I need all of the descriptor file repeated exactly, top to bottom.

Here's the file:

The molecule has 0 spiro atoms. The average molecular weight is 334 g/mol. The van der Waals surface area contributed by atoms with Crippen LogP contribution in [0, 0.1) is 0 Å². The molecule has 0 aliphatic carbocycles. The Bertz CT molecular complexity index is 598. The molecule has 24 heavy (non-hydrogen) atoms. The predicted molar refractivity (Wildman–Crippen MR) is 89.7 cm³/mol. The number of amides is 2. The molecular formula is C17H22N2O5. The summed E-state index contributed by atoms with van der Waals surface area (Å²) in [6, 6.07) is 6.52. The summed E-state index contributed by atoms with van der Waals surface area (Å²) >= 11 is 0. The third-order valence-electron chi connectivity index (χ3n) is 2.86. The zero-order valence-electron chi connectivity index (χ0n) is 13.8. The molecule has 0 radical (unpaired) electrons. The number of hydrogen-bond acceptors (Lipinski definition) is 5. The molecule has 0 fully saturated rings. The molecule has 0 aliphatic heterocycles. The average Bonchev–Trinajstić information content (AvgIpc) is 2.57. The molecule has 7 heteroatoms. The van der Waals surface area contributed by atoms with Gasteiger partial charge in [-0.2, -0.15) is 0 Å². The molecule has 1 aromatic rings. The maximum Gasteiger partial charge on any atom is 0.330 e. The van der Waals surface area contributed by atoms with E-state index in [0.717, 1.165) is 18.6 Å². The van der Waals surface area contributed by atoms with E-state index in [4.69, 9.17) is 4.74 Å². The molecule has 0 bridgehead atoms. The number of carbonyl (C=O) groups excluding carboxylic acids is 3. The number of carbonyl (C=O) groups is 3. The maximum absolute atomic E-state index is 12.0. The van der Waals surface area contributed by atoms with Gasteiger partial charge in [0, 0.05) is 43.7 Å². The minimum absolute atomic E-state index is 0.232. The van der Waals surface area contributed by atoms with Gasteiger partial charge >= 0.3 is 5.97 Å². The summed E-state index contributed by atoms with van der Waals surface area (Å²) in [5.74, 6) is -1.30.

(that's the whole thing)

The molecule has 0 spiro atoms. The average molecular weight is 334 g/mol. The van der Waals surface area contributed by atoms with Crippen LogP contribution in [0, 0.1) is 0 Å². The molecule has 0 aliphatic carbocycles. The Bertz CT molecular complexity index is 598. The molecule has 24 heavy (non-hydrogen) atoms. The predicted molar refractivity (Wildman–Crippen MR) is 89.7 cm³/mol. The number of amides is 2. The molecular formula is C17H22N2O5. The summed E-state index contributed by atoms with van der Waals surface area (Å²) in [6, 6.07) is 6.52. The summed E-state index contributed by atoms with van der Waals surface area (Å²) >= 11 is 0. The third-order valence-electron chi connectivity index (χ3n) is 2.86. The zero-order valence-electron chi connectivity index (χ0n) is 13.8. The molecule has 0 radical (unpaired) electrons. The number of hydrogen-bond acceptors (Lipinski definition) is 5. The molecule has 0 fully saturated rings. The molecule has 0 aliphatic heterocycles. The average Bonchev–Trinajstić information content (AvgIpc) is 2.57. The molecule has 7 heteroatoms. The van der Waals surface area contributed by atoms with Gasteiger partial charge in [-0.2, -0.15) is 0 Å². The molecule has 1 aromatic rings. The maximum Gasteiger partial charge on any atom is 0.330 e. The van der Waals surface area contributed by atoms with E-state index in [0.717, 1.165) is 18.6 Å². The van der Waals surface area contributed by atoms with E-state index in [4.69, 9.17) is 4.74 Å². The molecule has 0 bridgehead atoms. The number of carbonyl (C=O) groups excluding carboxylic acids is 3. The number of carbonyl (C=O) groups is 3. The maximum absolute atomic E-state index is 12.0. The van der Waals surface area contributed by atoms with Gasteiger partial charge in [0, 0.05) is 43.7 Å². The minimum absolute atomic E-state index is 0.232. The van der Waals surface area contributed by atoms with Gasteiger partial charge >= 0.3 is 5.97 Å². The summed E-state index contributed by atoms with van der Waals surface area (Å²) in [5.74, 6) is -1.30.